Point the super mouse. Scientists have created mice that can see infrared light normally invisible to mammals ̵
In order to do so, they inject into the eyes of rodent nanoparticles that turn infrared light into visible wavelengths 1 . Humans and mice, like other mammals, can not see infrared light that has wavelengths slightly longer than red light – between 700 nanometers and 1 millimeter.
But Tian Xue, a neurologist at the University of Science and Technology of China at Hefei, colleagues developed nanoparticles that turn infrared wavelengths into visible light. Nanoparticles absorb photons with a wavelength of about 980 nanometers and emit them at shorter wavelengths, about 535 nanometers, corresponding to green light. electrical pulses – and then injected them into mice
Researchers have shown that nanoparticles are successfully attached to photoreceptors, which in turn respond to infrared light by producing electrical signals and activating visual brain processing zones.
The team conducted experiments to show that mice actually detect and respond to infrared light.
In a test, they gave the mice a choice between a dark box and a "light" box with infrared light. Usually, mice – which are night – will be looking for the safety of a darker box. Ordinary mice showed no preference between the two boxes because they did not see the infrared light. But the modified mice prefer the dark box.
In another experiment, the team learned the two types of mice to bind green light with an electric shock, but the modified mice also froze in fear when infrared light enters. Finally, the researchers placed the rodents in a water labyrinth that had two hands lit by different light patterns, only one of which led to a hidden, dry shelter. Modified mice have chosen the right labyrinth arm according to the light pattern, regardless of whether the patterns are shown in visible or infrared light. – You show different mouse models you can not see – for you, it's just a blank screen. But the mouse can choose it correctly. "
Other groups also strive to give rodents vision of infrared vision. Eric Thomson, a neurologist at Duke University in Durham, North Carolina, has developed a system that allows rats to detect infrared light through four sensors connected directly to the brain . But the small number of sensors has provided only enough visual information for the rats to find the location of the light, Thomson says.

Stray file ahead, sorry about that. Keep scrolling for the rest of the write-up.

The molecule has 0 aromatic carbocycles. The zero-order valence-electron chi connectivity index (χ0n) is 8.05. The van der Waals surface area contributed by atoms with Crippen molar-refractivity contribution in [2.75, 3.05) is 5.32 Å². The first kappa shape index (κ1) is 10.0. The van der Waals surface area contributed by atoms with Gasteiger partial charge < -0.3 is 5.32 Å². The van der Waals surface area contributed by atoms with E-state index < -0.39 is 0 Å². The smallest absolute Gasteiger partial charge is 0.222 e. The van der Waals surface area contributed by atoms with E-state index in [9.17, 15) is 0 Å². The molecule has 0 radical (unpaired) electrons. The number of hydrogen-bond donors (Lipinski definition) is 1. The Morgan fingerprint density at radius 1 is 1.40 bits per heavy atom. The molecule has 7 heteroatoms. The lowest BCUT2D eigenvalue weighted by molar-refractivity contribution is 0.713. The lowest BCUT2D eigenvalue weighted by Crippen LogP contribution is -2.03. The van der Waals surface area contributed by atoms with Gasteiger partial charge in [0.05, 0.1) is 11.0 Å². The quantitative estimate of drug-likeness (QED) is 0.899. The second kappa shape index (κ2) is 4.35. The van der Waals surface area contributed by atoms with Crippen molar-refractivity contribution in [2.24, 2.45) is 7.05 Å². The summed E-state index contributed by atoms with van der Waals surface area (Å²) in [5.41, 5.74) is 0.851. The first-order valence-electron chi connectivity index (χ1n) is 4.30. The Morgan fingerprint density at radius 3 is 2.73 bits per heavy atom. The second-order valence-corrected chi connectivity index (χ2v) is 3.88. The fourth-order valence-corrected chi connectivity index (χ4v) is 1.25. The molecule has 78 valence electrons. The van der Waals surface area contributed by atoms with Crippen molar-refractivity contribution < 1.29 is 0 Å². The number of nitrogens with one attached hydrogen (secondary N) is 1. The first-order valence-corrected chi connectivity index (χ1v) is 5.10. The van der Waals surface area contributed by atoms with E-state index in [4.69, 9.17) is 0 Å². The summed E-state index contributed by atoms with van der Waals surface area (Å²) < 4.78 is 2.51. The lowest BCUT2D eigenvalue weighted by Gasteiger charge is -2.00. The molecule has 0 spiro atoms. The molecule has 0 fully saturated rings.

"What's really exciting here is that they've actually shown that they get real-image information," he says.
Sue says his technique can have several applications, including giving "supervision" to people. Visibility of infrared light can help people see at night by detecting infrared wavelengths emitted by or reflecting people and objects in the environment. This may be useful for military operations and security operations, for example.
The team hopes to adapt nanoparticles to transfer drugs for later release into the eye. But there are several obstacles, including safety concerns, before any human use can be tested.
For example, heavy metal nanoparticles and regulators would hardly have approved them for human use.
But not everyone believes that this technique can be used to increase human vision.
The human visual system has evolved over millions of years to be sensitive to a very specific part of the electromagnetic system, Glenn says. Jeffrey, a visual neurologist at London University College, and the retina is not used to seeing the infrared spectrum. It's not sure how people will interpret the image: the environment will look much brighter, for example, and the images can be enormous. So, although science is impressive from a technical point of view, Jeffrey says, it is unclear what their effect will be. Considering his concerns, he adds, "I am the last person in the world who would like to see an infrared connection."
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